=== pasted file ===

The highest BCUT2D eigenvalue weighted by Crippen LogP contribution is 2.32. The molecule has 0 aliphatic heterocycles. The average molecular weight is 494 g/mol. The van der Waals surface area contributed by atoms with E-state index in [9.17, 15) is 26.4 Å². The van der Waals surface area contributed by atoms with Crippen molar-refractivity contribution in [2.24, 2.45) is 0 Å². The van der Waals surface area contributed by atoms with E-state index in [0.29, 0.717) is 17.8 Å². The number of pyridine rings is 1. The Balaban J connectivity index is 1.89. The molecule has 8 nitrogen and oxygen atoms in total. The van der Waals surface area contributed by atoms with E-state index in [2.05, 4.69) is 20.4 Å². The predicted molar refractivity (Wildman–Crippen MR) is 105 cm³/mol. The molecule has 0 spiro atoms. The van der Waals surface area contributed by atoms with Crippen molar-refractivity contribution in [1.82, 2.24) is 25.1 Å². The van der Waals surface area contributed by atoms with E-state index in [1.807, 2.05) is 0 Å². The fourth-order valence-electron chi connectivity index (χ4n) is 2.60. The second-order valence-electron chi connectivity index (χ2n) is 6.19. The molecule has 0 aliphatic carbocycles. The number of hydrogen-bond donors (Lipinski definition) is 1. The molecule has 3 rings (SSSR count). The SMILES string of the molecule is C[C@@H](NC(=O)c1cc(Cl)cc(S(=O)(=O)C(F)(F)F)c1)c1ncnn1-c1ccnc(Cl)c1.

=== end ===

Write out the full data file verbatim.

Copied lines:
The highest BCUT2D eigenvalue weighted by Crippen LogP contribution is 2.32. The molecule has 0 aliphatic heterocycles. The average molecular weight is 494 g/mol. The van der Waals surface area contributed by atoms with E-state index in [9.17, 15) is 26.4 Å². The van der Waals surface area contributed by atoms with Crippen molar-refractivity contribution in [2.24, 2.45) is 0 Å². The van der Waals surface area contributed by atoms with E-state index in [0.29, 0.717) is 17.8 Å². The number of pyridine rings is 1. The Balaban J connectivity index is 1.89. The molecule has 8 nitrogen and oxygen atoms in total. The van der Waals surface area contributed by atoms with E-state index in [2.05, 4.69) is 20.4 Å². The predicted molar refractivity (Wildman–Crippen MR) is 105 cm³/mol. The molecule has 0 spiro atoms. The van der Waals surface area contributed by atoms with Crippen molar-refractivity contribution in [1.82, 2.24) is 25.1 Å². The van der Waals surface area contributed by atoms with E-state index in [1.807, 2.05) is 0 Å². The fourth-order valence-electron chi connectivity index (χ4n) is 2.60. The second-order valence-electron chi connectivity index (χ2n) is 6.19. The molecule has 0 aliphatic carbocycles. The number of hydrogen-bond donors (Lipinski definition) is 1. The molecule has 3 rings (SSSR count). The SMILES string of the molecule is C[C@@H](NC(=O)c1cc(Cl)cc(S(=O)(=O)C(F)(F)F)c1)c1ncnn1-c1ccnc(Cl)c1.